The First Staff Member

One of the first and most exciting organizational growth stages is adding the first staff member. Since it is a big jump forward, there are many challenges and opportunities. How can leadership successfully navigate these challenges and propel the organization forward?

Begin by developing a strategic plan. The plan will develop, prioritize, and communicate specific reasonable expectations to fellow board members and the new staff. Working together to develop this plan will encourage buy-in of all board members and a strong understanding of the opportunities and challenges that lie ahead. The plan should include a “SWOT” analysis identifying Strengths, Weaknesses, Opportunities and Threats. At this stage, it is easy to create a plan that is beyond the capacity of the organization. Although it is important to dream big, it is essential to build a plan that is achievable given current capacity. Focus on the low hanging fruit and who is responsible for harvesting it.

This is an opportunity to launch the new staff person as well as the organization. Develop a Program and Personnel committee with the main role of supervising staff. The time commitment of these leaders’ will grow as they regularly check in and provide guidance to the new staff member. Supervision by committee can be difficult and the strategic plan will help.

The Program and Personnel committee is the staff person’s connection to the board. Checking in is essential but it takes away momentum. The more latitude staff has the more that gets accomplished. Additionally, there will be times a leader will take on another’s roles, expect the fluidity and develop strong avenues of communication to facilitate cooperation and avoid duplication.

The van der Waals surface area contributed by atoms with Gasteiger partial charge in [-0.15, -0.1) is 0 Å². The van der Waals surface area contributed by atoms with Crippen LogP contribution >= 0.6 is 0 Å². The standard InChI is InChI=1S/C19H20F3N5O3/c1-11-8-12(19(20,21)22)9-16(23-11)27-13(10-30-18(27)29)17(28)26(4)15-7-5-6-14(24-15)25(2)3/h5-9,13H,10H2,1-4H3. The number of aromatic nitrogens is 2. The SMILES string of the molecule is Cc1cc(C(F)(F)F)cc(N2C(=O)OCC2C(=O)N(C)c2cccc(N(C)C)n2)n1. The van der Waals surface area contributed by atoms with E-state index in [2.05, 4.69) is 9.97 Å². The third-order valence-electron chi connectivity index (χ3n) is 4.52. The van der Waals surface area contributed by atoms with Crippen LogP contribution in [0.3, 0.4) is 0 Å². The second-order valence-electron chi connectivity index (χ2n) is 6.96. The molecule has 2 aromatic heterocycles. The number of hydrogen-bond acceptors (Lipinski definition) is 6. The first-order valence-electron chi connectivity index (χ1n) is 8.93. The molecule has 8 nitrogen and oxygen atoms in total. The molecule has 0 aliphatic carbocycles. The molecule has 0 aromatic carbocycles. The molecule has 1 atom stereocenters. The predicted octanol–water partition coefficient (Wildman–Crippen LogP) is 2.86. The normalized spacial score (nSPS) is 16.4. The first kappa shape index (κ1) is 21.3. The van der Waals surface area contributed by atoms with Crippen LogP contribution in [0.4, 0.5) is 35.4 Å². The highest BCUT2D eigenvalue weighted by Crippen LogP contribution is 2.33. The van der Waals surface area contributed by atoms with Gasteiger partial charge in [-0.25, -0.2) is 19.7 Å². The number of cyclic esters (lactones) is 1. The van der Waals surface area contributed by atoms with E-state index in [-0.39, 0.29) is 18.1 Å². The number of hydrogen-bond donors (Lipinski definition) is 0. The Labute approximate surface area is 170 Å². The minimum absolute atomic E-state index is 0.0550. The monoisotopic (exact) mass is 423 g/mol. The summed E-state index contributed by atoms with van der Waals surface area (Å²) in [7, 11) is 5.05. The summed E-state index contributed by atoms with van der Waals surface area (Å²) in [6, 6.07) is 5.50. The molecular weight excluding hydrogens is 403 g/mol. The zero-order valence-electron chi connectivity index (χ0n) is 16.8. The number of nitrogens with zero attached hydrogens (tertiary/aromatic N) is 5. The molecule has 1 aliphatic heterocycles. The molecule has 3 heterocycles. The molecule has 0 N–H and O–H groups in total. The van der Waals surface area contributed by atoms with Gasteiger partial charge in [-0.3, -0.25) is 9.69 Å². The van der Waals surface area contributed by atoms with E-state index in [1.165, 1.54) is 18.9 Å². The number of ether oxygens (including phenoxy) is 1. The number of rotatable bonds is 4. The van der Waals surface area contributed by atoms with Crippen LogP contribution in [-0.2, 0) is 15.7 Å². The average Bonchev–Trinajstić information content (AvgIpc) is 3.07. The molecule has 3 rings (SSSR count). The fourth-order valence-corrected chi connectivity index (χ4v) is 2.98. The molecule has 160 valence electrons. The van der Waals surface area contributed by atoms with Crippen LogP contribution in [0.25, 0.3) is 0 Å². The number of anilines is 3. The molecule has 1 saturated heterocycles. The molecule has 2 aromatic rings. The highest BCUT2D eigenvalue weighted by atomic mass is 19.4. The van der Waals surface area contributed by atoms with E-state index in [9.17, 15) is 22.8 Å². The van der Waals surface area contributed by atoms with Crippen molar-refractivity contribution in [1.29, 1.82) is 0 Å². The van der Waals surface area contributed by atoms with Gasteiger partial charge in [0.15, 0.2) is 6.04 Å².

Since the script is fluid and supervision is through a board committee, the new staff person should not be someone new to the field. The title of this role is immaterial. Although they may be responsible for administrative functions, they will also have day-to-day responsibility of the organization. Further, the new staff person will need a strong understanding of the strategic plan and the ability to identify the opportunities as they present themselves.

The board may consider a fellow board member as a candidate.  In this case, both candidate and board should be aware of the special challenges related to the transition from board to staff. See:

If the new staff member is not coming from the board, explore opportunities for them to be mentored or receive guidance from a board member that is an expert in the field. Additionally, create strong partnerships and collaboration opportunities with other organizations and leaders to facilitate organizational and staff growth.

Connected to this stage are new expenses from unemployment insurance to technology. The strategic plan should identify the amount of revenue that will be needed as well as potential sources. Further, fundraising is most successful when everyone is involved.

Transition is possible when there are new leaders to step up and strengthen the organization. Finding new leaders is the responsibility of all current leaders. We will discuss how to identify new leaders in future posts.


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